> indeed, I have found happiness never felt before,"
      > and he wants to
      > tell others of his extraordinary experience. With
      > reference to that
      > rapture and happiness, which are aided by the
      > factors
      > of tranquillity, etc., it was said:
      >
      > Superhuman is the bliss of a monk
      > Who, with mind at peace,
      > Having entered a secluded place,
      > Wins insight into Dhamma.
      > When he fully comprehends
      > The five groups' rise and fall,
      > He wins to rapture and to joy --
      > The Deathless this, for those who understand.
      >
      >
      >
      >
      > Dhammapada vv. 373-374
      >
      > There arises in him energy that is neither too lax
      > nor too tense but
      > is vigorous and acts evenly. For formerly his energy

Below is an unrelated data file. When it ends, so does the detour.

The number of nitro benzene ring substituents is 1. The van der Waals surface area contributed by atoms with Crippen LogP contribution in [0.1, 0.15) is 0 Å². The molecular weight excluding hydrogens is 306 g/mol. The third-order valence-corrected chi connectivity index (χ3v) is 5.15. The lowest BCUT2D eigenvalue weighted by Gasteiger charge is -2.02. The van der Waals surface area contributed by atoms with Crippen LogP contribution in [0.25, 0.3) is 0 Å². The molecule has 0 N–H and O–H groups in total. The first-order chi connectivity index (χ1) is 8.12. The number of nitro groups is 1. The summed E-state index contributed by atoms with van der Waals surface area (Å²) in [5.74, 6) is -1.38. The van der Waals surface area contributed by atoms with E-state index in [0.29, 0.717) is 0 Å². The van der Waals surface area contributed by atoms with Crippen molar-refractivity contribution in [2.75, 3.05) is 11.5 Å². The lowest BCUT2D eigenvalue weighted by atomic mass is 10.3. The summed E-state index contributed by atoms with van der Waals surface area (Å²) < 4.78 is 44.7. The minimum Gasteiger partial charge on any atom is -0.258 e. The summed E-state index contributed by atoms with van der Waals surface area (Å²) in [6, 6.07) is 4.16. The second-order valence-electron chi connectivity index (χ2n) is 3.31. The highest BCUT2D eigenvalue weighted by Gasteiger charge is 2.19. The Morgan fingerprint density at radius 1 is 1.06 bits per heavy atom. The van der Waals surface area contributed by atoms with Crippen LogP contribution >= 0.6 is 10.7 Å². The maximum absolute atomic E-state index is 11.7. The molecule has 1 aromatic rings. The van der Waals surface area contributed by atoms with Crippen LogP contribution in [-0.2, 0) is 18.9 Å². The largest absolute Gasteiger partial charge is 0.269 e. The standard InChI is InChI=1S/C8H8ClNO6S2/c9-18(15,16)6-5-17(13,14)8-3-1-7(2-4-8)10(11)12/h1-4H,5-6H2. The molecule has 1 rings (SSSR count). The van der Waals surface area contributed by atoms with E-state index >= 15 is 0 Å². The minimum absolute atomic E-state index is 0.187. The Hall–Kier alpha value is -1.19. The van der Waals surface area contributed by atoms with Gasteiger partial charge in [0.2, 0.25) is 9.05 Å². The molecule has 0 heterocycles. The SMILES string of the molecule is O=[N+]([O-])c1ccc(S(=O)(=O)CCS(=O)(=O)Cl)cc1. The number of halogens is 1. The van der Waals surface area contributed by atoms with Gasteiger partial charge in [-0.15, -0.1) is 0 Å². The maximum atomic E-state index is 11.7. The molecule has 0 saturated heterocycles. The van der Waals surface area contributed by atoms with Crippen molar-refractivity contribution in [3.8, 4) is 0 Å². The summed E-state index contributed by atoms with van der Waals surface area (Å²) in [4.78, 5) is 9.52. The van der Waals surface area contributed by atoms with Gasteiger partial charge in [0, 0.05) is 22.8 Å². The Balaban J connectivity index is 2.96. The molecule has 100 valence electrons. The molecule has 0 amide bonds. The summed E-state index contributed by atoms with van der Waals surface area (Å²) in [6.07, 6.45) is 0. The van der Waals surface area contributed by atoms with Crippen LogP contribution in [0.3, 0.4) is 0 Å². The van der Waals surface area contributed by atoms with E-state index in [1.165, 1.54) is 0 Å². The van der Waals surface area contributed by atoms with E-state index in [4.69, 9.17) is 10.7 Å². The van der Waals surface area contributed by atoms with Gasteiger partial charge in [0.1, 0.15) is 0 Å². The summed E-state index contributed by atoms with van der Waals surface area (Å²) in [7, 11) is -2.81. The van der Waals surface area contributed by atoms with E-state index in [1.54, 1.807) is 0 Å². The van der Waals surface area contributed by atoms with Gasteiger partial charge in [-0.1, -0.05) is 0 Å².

> was sometimes
      > lax, and so he was overpowered by sloth and
      > torpor; hence he could not notice keenly and
      > continuously the objects
      > as they became evident, and his understanding, too,
      > was not clear. And
      > at other times his energy was too tense, and
      > so he was overpowered by agitation, with the same
      > result of being
      > unable to notice keenly, etc. But now his energy is
      > neither too lax
      > nor too tense, but is vigorous and acts evenly; and
      > so,
      > overcoming these shortcomings of sloth, torpor, and
      > agitation, he is
      > able to notice the objects present keenly and
      > continuously, and his
      > understanding is quite clear, too.
      >
      > There also arises in him strong equanimity
      > associated with insight,
      > which is neutral towards all formations. Under its
      > influence he
      > regards with neutrality even his examination of the
      > nature
      > of these formations with respect to their being
      > impermanent, etc.; and
      > he is able to notice keenly and continuously the
      > bodily and mental